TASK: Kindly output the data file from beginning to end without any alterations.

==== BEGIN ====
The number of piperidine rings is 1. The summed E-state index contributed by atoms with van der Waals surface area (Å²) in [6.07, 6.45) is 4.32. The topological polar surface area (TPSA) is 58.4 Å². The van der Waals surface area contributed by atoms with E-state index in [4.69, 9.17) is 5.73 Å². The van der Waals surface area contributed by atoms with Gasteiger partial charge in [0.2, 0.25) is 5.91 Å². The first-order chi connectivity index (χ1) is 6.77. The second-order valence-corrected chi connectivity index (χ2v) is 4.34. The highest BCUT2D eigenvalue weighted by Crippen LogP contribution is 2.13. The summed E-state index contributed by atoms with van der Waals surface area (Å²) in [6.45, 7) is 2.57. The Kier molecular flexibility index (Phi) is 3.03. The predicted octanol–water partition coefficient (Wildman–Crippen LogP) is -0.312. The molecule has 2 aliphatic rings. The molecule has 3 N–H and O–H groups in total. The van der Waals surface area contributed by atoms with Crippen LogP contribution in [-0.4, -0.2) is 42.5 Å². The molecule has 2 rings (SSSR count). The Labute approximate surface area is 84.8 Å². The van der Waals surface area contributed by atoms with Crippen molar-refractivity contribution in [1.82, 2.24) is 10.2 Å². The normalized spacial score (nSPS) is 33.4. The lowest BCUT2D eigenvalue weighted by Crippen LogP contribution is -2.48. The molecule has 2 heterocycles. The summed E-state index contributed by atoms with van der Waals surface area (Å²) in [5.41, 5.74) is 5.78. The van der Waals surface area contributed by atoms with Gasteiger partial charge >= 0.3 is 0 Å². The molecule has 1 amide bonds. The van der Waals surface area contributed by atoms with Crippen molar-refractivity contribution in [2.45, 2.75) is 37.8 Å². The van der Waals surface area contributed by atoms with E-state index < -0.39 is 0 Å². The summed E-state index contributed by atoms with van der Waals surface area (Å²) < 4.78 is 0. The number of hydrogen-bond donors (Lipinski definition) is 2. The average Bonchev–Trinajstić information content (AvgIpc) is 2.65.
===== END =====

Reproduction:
The number of piperidine rings is 1. The summed E-state index contributed by atoms with van der Waals surface area (Å²) in [6.07, 6.45) is 4.32. The topological polar surface area (TPSA) is 58.4 Å². The van der Waals surface area contributed by atoms with E-state index in [4.69, 9.17) is 5.73 Å². The van der Waals surface area contributed by atoms with Gasteiger partial charge in [0.2, 0.25) is 5.91 Å². The first-order chi connectivity index (χ1) is 6.77. The second-order valence-corrected chi connectivity index (χ2v) is 4.34. The highest BCUT2D eigenvalue weighted by Crippen LogP contribution is 2.13. The summed E-state index contributed by atoms with van der Waals surface area (Å²) in [6.45, 7) is 2.57. The Kier molecular flexibility index (Phi) is 3.03. The predicted octanol–water partition coefficient (Wildman–Crippen LogP) is -0.312. The molecule has 2 aliphatic rings. The molecule has 3 N–H and O–H groups in total. The van der Waals surface area contributed by atoms with Crippen LogP contribution in [-0.4, -0.2) is 42.5 Å². The molecule has 2 rings (SSSR count). The Labute approximate surface area is 84.8 Å². The van der Waals surface area contributed by atoms with Crippen molar-refractivity contribution in [1.82, 2.24) is 10.2 Å². The normalized spacial score (nSPS) is 33.4. The lowest BCUT2D eigenvalue weighted by Crippen LogP contribution is -2.48. The molecule has 2 heterocycles. The summed E-state index contributed by atoms with van der Waals surface area (Å²) in [5.41, 5.74) is 5.78. The van der Waals surface area contributed by atoms with Gasteiger partial charge >= 0.3 is 0 Å². The molecule has 1 amide bonds. The van der Waals surface area contributed by atoms with Crippen molar-refractivity contribution in [2.45, 2.75) is 37.8 Å². The van der Waals surface area contributed by atoms with E-state index < -0.39 is 0 Å². The summed E-state index contributed by atoms with van der Waals surface area (Å²) < 4.78 is 0. The number of hydrogen-bond donors (Lipinski definition) is 2. The average Bonchev–Trinajstić information content (AvgIpc) is 2.65.